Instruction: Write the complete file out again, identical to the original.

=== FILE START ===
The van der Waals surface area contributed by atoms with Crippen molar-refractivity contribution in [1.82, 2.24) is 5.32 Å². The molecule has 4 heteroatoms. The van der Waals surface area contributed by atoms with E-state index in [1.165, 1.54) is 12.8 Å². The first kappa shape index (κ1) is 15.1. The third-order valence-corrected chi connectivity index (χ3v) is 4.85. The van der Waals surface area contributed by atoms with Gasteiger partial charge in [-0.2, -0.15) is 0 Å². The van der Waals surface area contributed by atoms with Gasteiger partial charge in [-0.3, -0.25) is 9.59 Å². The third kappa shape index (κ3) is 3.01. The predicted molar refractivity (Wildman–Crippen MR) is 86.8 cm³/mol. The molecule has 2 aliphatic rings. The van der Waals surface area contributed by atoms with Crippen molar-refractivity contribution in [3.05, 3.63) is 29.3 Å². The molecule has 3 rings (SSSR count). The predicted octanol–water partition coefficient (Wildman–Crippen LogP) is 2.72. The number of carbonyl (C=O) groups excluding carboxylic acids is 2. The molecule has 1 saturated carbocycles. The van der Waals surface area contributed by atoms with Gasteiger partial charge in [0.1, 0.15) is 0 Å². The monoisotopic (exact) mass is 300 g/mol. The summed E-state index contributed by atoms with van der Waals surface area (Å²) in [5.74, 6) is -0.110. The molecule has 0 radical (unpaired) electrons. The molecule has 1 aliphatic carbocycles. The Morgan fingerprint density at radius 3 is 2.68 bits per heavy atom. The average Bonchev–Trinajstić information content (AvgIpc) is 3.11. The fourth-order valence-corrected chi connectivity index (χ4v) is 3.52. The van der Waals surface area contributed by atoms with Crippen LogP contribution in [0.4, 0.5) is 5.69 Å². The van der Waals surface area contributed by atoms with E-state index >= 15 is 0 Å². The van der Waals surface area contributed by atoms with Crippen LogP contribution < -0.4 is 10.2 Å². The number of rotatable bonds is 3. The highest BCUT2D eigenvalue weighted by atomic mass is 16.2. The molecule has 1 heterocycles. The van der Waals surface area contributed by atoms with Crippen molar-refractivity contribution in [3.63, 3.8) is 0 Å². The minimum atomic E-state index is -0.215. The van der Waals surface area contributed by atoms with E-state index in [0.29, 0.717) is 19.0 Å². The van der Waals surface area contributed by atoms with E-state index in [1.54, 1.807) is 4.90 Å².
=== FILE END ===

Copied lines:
The van der Waals surface area contributed by atoms with Crippen molar-refractivity contribution in [1.82, 2.24) is 5.32 Å². The molecule has 4 heteroatoms. The van der Waals surface area contributed by atoms with E-state index in [1.165, 1.54) is 12.8 Å². The first kappa shape index (κ1) is 15.1. The third-order valence-corrected chi connectivity index (χ3v) is 4.85. The van der Waals surface area contributed by atoms with Gasteiger partial charge in [-0.2, -0.15) is 0 Å². The van der Waals surface area contributed by atoms with Gasteiger partial charge in [-0.3, -0.25) is 9.59 Å². The third kappa shape index (κ3) is 3.01. The predicted molar refractivity (Wildman–Crippen MR) is 86.8 cm³/mol. The molecule has 2 aliphatic rings. The van der Waals surface area contributed by atoms with Crippen molar-refractivity contribution in [3.05, 3.63) is 29.3 Å². The molecule has 3 rings (SSSR count). The predicted octanol–water partition coefficient (Wildman–Crippen LogP) is 2.72. The number of carbonyl (C=O) groups excluding carboxylic acids is 2. The molecule has 1 saturated carbocycles. The van der Waals surface area contributed by atoms with Gasteiger partial charge in [0.1, 0.15) is 0 Å². The monoisotopic (exact) mass is 300 g/mol. The summed E-state index contributed by atoms with van der Waals surface area (Å²) in [5.74, 6) is -0.110. The molecule has 0 radical (unpaired) electrons. The molecule has 1 aliphatic carbocycles. The Morgan fingerprint density at radius 3 is 2.68 bits per heavy atom. The average Bonchev–Trinajstić information content (AvgIpc) is 3.11. The fourth-order valence-corrected chi connectivity index (χ4v) is 3.52. The van der Waals surface area contributed by atoms with Crippen LogP contribution in [0.4, 0.5) is 5.69 Å². The van der Waals surface area contributed by atoms with E-state index >= 15 is 0 Å². The van der Waals surface area contributed by atoms with Crippen LogP contribution < -0.4 is 10.2 Å². The number of rotatable bonds is 3. The highest BCUT2D eigenvalue weighted by atomic mass is 16.2. The molecule has 1 heterocycles. The van der Waals surface area contributed by atoms with Crippen molar-refractivity contribution in [3.63, 3.8) is 0 Å². The minimum atomic E-state index is -0.215. The van der Waals surface area contributed by atoms with E-state index in [0.29, 0.717) is 19.0 Å². The van der Waals surface area contributed by atoms with E-state index in [1.54, 1.807) is 4.90 Å².